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NIH Rheumatology Training Program

National Institute of Arthritis and Musculoskeletal and Skin Diseases
Department of Health and Human Services

Current Fellows

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NIAMS Scholars

photo of Dr. Scott Canna

Scott Canna, M.D.

Scott Canna received his undergraduate degree from Johns Hopkins University and his medical degree from the George Washington University School of Medicine. During medical school he participated in the Clinical Research Training Program here at NIAMS under Dr. Goldbach-Mansky. He completed a pediatrics residency at Children's Hospital Colorado in 2009, and a pediatric rheumatology fellowship at The Children's Hospital of Philadelphia in 2012. Prior to joining NIAMS in 2013 as a Metzger Clinical Scholar, he completed a postdoctoral fellowship in Edward Behrensí laboratory developing animal models of Macrophage Activation Syndrome (MAS). His research interests include basic and translational research on the pathogenesis of MAS, hemophagocytic lymphohistiocytosis (HLH) and related cytokine storm disorders.

 


photo of Dr. Cornelia Cudrici

Cornelia Cudrici, M.D.

Cornelia Cudrici received her Medical degree from the Iuliu Hatieganu University of Medicine and Pharmacy, in Cluj-Napoca, Romania. She completed Internal Medicine residency training at Rochester General Hospital, Rochester, NY, and completed Rheumatology Fellowship training at the NIH in 2013. She has also been named a NIAMS Lawrence Shulman Scholar. Her research interests include anti-inflammatory effects of disease-modifying antirheumatic drugs, and pathogenesis and treatment of autoinflammatory diseases.

 


photo of Dr. Pravitt Gourh

Pravitt Gourh, M.D.

LabTV Profile: Pravitt Gourh, M.D.
Pravitt Gourh received his medical degree (MBBS) from the Baroda Medical College, Maharaja Sayajirao University, India. He went to Texas Tech University Health Sciences Center (HSC) for graduate school and then joined the University of Texas HSC (UTHSC) at Houston as a research associate, where he was soon promoted to Assistant Professor of Medicine. AT UTHSC, he studied the genetics of scleroderma and conducted candidate gene studies and a genome wide association study in scleroderma. He completed his Internal Medicine residency training at UTHSC in 2012, and the joined the NIAMS rheumatology fellowship training program, which he completed in 2014. He subsequently was promoted to Henry Metzger Scholar in Translational Medicine at the NIAMS.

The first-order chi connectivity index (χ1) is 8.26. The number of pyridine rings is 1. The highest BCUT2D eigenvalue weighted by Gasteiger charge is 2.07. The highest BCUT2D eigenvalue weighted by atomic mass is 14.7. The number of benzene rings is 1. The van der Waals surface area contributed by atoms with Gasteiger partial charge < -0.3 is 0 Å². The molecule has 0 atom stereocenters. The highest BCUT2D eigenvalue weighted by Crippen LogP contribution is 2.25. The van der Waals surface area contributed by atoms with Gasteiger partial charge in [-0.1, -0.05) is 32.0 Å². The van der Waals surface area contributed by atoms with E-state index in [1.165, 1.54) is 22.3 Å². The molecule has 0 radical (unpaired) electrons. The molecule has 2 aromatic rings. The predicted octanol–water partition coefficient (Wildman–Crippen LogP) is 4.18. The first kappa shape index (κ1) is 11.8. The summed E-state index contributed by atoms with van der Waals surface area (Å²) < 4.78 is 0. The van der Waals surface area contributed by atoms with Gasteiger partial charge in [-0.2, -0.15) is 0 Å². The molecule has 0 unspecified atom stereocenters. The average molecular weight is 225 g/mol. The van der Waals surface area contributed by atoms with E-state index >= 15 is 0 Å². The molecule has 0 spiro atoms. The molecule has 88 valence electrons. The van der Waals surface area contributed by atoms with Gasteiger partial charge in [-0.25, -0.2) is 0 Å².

His current research is focused on understanding the genetics of both pediatric and adult scleroderma, and protein biomarker discovery. One of his current projects involves a multi-center collaboration across the United States to perform whole exome sequencing, and a genome wide association study involving the largest cohort of African-American scleroderma patients. He has received multiple awards, including the Carwile Leroy/Joseph Korn Prize for Research in Scleroderma, the Young Investigator Award at the 10th International Systemic Sclerosis Workshop, the American Academy of Rheumatology (ACR) Research and Education Abbott Medical and Pediatric Resident Research Award, the ACR Rheumatology Research Workshop Outstanding Abstract award, and the 33rd European Workshop for Rheumatology Research Travel Award. He has given presentations both nationally and internationally.

 



photo of Dr. Sarthak Gupta

Sarthak Gupta, M.D.

Sarthak Gupta received his medical degree from Jawaharlal Nehru Medical College, Aligarh, India, and completed a residency in Internal Medicine at the State University of New York at Buffalo. During his medical school and residency, he worked on autoimmune diseases of the skin, anti-phospholipid antibody syndrome, and in the lab, helped identify novel autoantigens in a mouse model of Sjogren's disease. He moved to NIAMS/NIH to pursue a three-year adult rheumatology fellowship in 2011 and also served as the Chief Fellow for the training program. During his fellowship, he worked on defining the spectrum of anticytokine autoantibodies in autoimmune diseases with Drs. Steven Holland and Sarah Browne in NIAID and Dr. Richard Siegel in NIAMS. On completion of his fellowship, he was promoted to Henry Metzger Scholar and subsequently joined the Systemic Autoimmunity Branch at NIAMS, where he works with Dr. Mariana Kaplan on understanding the sex differences in neutrophil biology. He is also an investigator on several ongoing clinical trials in systemic lupus erythematosus at the NIH. He has received many accolades for his research like the Rheumatology Research Foundationís Scientist Development Award, the 34th European Workshop for Rheumatology Research Travel Award and the 2017 ACR/EULAR exchange program award.